This actually turned into a few full requests, including one from my absolute top choice; Ammi-Joan Paquette. It turned out, she hadn’t received my original query but she was intrigued by my book and asked to see more. As things progressed towards her offer of representation, I came to understand that agent love that other writers talk about. And I certainly feel it still.
So authors, when you get an offer take the time to contact those agents you’ve queried! At the worst it will save busy agents time reading a query for a book that’s already spoken for. And at best, well, you just never know.
Visit Laurie's LiveJournal.
Enter to win a signed copy of Blaze (or Love in the Time of Supervillains) by Laurie Boyle Crompton (Sourcebooks, 2013) from Cynsations at Blogger. Author sponsored. Eligibility: North America, U.K. and Australia. Enter here.
Look what’s happening this Sunday, 26 May at 10AM1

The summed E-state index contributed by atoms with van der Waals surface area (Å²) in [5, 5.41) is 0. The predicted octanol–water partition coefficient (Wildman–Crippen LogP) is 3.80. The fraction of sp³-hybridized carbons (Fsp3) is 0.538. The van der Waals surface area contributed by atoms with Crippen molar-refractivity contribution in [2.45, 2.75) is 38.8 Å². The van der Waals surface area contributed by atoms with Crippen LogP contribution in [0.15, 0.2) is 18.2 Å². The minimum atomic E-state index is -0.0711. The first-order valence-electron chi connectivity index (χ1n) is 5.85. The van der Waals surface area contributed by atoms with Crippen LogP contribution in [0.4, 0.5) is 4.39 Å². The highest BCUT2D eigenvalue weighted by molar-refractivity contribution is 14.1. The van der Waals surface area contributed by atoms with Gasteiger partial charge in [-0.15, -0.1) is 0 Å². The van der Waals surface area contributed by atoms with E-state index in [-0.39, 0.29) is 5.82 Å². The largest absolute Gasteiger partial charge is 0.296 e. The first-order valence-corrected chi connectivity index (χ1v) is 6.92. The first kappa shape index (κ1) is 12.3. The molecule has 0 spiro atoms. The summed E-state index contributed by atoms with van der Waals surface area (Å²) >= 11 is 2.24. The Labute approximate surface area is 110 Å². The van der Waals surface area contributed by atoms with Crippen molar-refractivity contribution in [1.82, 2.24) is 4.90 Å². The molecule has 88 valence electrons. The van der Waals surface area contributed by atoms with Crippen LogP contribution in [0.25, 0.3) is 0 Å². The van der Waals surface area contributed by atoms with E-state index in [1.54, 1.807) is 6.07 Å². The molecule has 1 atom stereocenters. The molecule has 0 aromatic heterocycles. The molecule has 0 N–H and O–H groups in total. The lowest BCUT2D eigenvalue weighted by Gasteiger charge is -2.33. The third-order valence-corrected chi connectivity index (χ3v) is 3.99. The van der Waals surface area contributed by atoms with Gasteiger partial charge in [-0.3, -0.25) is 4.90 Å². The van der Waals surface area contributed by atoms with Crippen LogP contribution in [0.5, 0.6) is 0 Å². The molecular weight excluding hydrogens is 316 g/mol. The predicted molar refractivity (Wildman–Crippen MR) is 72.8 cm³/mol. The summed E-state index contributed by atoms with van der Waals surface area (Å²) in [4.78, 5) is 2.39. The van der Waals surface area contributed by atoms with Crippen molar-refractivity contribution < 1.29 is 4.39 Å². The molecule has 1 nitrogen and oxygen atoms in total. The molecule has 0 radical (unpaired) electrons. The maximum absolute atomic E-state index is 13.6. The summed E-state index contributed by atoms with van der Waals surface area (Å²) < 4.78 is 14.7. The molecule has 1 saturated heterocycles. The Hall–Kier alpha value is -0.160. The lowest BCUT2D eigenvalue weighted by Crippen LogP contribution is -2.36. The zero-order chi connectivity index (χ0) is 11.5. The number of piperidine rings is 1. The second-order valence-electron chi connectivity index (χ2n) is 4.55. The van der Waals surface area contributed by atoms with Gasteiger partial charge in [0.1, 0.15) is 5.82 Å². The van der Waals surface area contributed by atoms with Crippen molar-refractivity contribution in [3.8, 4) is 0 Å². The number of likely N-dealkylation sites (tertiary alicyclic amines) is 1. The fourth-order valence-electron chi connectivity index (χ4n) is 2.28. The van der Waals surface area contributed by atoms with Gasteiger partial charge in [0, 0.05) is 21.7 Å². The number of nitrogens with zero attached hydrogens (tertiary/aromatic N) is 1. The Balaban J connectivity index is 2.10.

Sydney Writers Festival
Pier 2/3 Club Stage
Walsh Bay, Sydney, NSW
This event is free and no bookings required.
FUN AND GAMES WITH LIBBA BRAY AND JUSTINE LARBALESTIER
Moderated by fancy NYC literary agent Barry Goldblatt (also known as Mr Libba Bray).
I imagine this will involve juggling and poker. Even though I always lose to Libba. She’s a total card shark. I bet me and Barry can get Libba to pop out her fake eye. I love it when she does that. We’ll also tell the very weird story of mine and Libba’s second meeting. And talk about that wild, wild weekend in Austin.
SO MANY THINGS FOR US TO TALK ABOUT.
I hope you can join us. Be sure to ask Libba embarrassing questions. She loves that.
- 10 am? Excuse me? How can I be expected to be witty at TEN ON A SUNDAY MORNING? I should still be asleep! Or possibly contemplating a decadent brunch. It’s inhuman having a panel this early.